It seems that no matter which company is in the headlines in recent weeks, the bottom-line issues boil down to the need for reform in corporate governance and the need to bolster investor trust. When it was announced that President Bush would give a speech on Wall Street on the need for corporate America to reform itself on all of these accounts, there were great expectations that a President would take on big business in a manner not seen since Teddy Roosevelt walked softly and carried a big stick.
President Bush's speech, and reaction to it, was widely covered by the media, and an analysis by Media Watch left little doubt that critics seem to have the upper hand. Of a sample of 29 articles and broadcasts analyzed, 18 were largely critical of the speech's contents (or lack thereof), three stories were primarily supportive, while the remainder were balanced in their reporting.
Bush was seen as not wanting to alienate his pro-business core constituency within the Republican party. Bush made clear within his speech that he prefers that corporate America clean up its act through higher ethical standards, although he outlined plans for a series of new law-enforcement measures. The Los Angeles Times (July 10) noted that Bush is skeptical "about the ability of Washington to regulate social problems."
Coverage depicted most business leaders as supportive of Bush's plan.
But as The Wall Street Journal (July 10) reported, it appeared to be more for the reason that they were relieved that Bush's plan was "addressing the issue without being even tougher on them."
According to media reports, Bush is trying to walk a congressional-election-year tightrope, wanting to please various constituencies with conflicting goals. On the one hand, Democrats, seeking an issue that they can use to chip away at Bush's wartime popularity, are pushing to establish harsher legislation than what the President is calling for. Institutional investors also want more sweeping changes in boardroom policies, such as accounting and stock-options reform. And then there is the general public, which has been burned by the numerous instances of corporate fraud and conflicts of interest, the dot-com bubble, and the general slump in the economy.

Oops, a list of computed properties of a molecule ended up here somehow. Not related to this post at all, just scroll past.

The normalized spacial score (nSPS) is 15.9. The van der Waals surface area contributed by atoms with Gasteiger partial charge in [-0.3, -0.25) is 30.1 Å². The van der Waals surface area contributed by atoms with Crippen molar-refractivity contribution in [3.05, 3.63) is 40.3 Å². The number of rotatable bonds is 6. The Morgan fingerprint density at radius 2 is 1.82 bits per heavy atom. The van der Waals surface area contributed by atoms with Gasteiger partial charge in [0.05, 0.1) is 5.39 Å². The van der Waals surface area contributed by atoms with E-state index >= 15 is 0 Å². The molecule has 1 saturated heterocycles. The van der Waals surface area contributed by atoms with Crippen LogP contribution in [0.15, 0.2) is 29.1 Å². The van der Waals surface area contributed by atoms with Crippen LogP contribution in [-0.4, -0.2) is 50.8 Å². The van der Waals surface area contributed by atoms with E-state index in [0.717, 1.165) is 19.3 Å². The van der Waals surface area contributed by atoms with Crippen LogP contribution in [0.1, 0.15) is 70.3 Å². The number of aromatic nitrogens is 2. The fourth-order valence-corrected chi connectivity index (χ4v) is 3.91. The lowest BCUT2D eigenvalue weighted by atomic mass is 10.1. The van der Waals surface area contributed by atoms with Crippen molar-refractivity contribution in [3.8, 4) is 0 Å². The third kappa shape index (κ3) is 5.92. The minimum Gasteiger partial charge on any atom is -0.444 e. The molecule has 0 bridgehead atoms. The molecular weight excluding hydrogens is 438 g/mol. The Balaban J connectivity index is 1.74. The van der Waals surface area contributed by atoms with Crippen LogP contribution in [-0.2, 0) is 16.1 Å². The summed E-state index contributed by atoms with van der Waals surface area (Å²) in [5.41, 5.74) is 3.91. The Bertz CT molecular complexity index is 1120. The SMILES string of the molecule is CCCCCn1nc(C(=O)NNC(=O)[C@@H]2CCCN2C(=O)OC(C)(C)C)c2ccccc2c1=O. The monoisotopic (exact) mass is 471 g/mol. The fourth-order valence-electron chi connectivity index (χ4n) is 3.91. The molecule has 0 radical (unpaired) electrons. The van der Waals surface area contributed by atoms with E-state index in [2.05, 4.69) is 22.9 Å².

The most frequent criticism was that the reforms outlined by Bush were just not tough enough, with several articles suggesting he was just giving lip service to the notion of reform. The San Francisco Chronicle (July 10) quoted Jack Bogle, the founder of the Vanguard Group and a member of the Conference Board, as saying, "I would give the speech a B+ or an A- for PR, but a C+ for action. It was a very strong speech on the enforcement side, but some of these extremely important, crucial issues like stock options were omitted."
Several reports depicted Bush's speech as a lost opportunity to seize the leadership on the most pressing domestic issue facing America. There were also indications that Bush might sign a Democratic bill - tougher than a Republican proposal - that has just been approved by a Senate vote, because the political costs would be too high for him to veto a bill on this issue.
In short, it looks like the President's approach may be outflanked, and that stricter regulations may be put into law on corporate governance.
The battle will certainly be played out in the media over the coming months, as Congress looks to act before going into recess before the November elections.
Evaluation and analysis by CARMA International. Media Watch can be found at www.carma.com.